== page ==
| By Scott Dunn |
Many people find that synching a new iPhone with their contact and calendar data from applications like Microsoft Outlook just doesn’t work easily.
Fortunately, there are techniques you can use to make sure that your devices are sharing data smoothly.
Get our unique weekly Newsletter with tips and techniques, how to's and critical updates on Windows 10, Windows 8, Windows 7, Firefox, Internet Explorer, Google, etc. Join our 460,000 subscribers!
Subscribe and get our monthly bonuses - free!
The Windows 7 Guide, Volume 3: Advanced maintenance and troubleshooting provides advanced tools for keeping Microsoft's premier operating system up and running smoothly. Get this excerpt and other 4 bonuses if you subscribe FREE now!
Step 1. With your phone connected to your computer, make sure iTunes is running. If necessary, select your phone under the Devices category in iTunes’ left pane.
Step 2. With iTunes’ Summary tab in front, make sure the Options at the bottom are set the way you want them. I like to control which files are moved and when, so I uncheck Automatically sync when this iPhone is connected. I also select Manually manage music and videos.
Step 3. Click the Info tab. Select the box at the top of the Contacts section if you want iTunes to sync that information with your phone. Select other settings in that section to control how the data is organized.
Step 4. Repeat the above step for the Calendar and other sections as desired. Click Apply.
That should initiate the synching process. If it doesn’t, wait until the Sync button appears and click it.
No go? Try the official iPhone troubleshooter
If you run into problems while synching your phone via iTunes, Apple offers several strategies that may solve your problem. Here’s a quick rundown of workarounds to try:
• Make sure you have the latest version of iTunes installed. To test for a newer version, pull down iTunes’ Help menu and select Check for Updates.
• Reset the sync history. In iTunes, choose Edit, Preferences. Click the Devices tab and then select Reset Sync History.
• Disable non-Apple add-ins in Outlook by unchecking the boxes for each one in the COM Add-Ins dialog box. The steps to opening this dialog vary between Outlook 2003 and Outlook 2007; consult the programs’ help files for instructions.
• Use Vista’s User Account Control applet to create a new user. Then log off your current account, log into the new account, and try the sync again.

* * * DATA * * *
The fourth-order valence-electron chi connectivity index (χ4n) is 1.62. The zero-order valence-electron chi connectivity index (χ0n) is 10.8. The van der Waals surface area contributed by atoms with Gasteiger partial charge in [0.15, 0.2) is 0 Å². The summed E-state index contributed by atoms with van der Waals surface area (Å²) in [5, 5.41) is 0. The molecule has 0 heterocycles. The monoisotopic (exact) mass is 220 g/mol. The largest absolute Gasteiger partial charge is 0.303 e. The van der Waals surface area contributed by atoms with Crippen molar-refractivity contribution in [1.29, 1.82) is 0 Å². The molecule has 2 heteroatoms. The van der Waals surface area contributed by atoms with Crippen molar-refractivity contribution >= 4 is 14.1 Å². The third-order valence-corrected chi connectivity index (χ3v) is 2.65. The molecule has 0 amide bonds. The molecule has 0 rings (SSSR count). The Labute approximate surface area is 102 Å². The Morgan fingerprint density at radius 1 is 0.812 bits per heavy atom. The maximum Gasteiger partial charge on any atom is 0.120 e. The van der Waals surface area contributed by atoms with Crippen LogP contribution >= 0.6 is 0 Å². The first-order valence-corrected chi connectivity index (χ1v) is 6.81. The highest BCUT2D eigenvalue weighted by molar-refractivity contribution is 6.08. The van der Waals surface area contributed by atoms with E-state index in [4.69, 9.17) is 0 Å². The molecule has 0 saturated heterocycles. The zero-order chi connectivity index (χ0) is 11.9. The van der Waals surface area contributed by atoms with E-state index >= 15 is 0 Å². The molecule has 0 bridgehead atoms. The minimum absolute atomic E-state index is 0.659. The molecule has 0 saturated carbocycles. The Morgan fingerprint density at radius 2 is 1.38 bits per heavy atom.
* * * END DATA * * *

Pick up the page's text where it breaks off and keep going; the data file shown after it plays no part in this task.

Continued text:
• Uninstall iTunes and then reinstall the program.
Detailed steps for each of these approaches can be found in support article HT1692.
If none of the above fixes things, your iPhone synching problems may be caused by corrupt entries. To test for this, browse through your Outlook contacts list looking for garbled names or other indications of faulty data. (Doing so also helps you eliminate duplicate entries, which are discussed in the next paragraph.) Delete any corrupt or superfluous entries and retry the sync.
One final snafu may remain. When merging address books, entries with minor differences are sometimes interpreted as separate entries, resulting in one or more duplicates. Fortunately, a number of products exist to ferret out and deal with such dupes.
A free program I like is Contacts Scrubber for Outlook from TeamScope Software. It searches your contacts and presents dupes to you one at a time, making an educated guess as to which fields to merge. You can specify which entry is the one to preserve and click inside individual fields to select details to merge, overwrite, or discard.
The free version of Contacts Scrubber can process up to 1,000 items, but TeamScope sells for U.S. $30 a version that goes beyond that limit and includes more advanced features. Contacts Scrubber works with Windows NT/2000/XP/Vista and Outlook versions 2000 through 2007. You can get the free version from Downloads.com.
A phone without stored phone numbers is pretty much useless. Fortunately, the procedures outlined here will solve most iPhone sync problems. Still, you may need to use several techniques until you find the combination that works for you.
Scott Dunn is an associate editor of the Windows Secrets Newsletter. He has been a contributing editor of PC World since 1992 and currently writes for the Here’s How section of that magazine.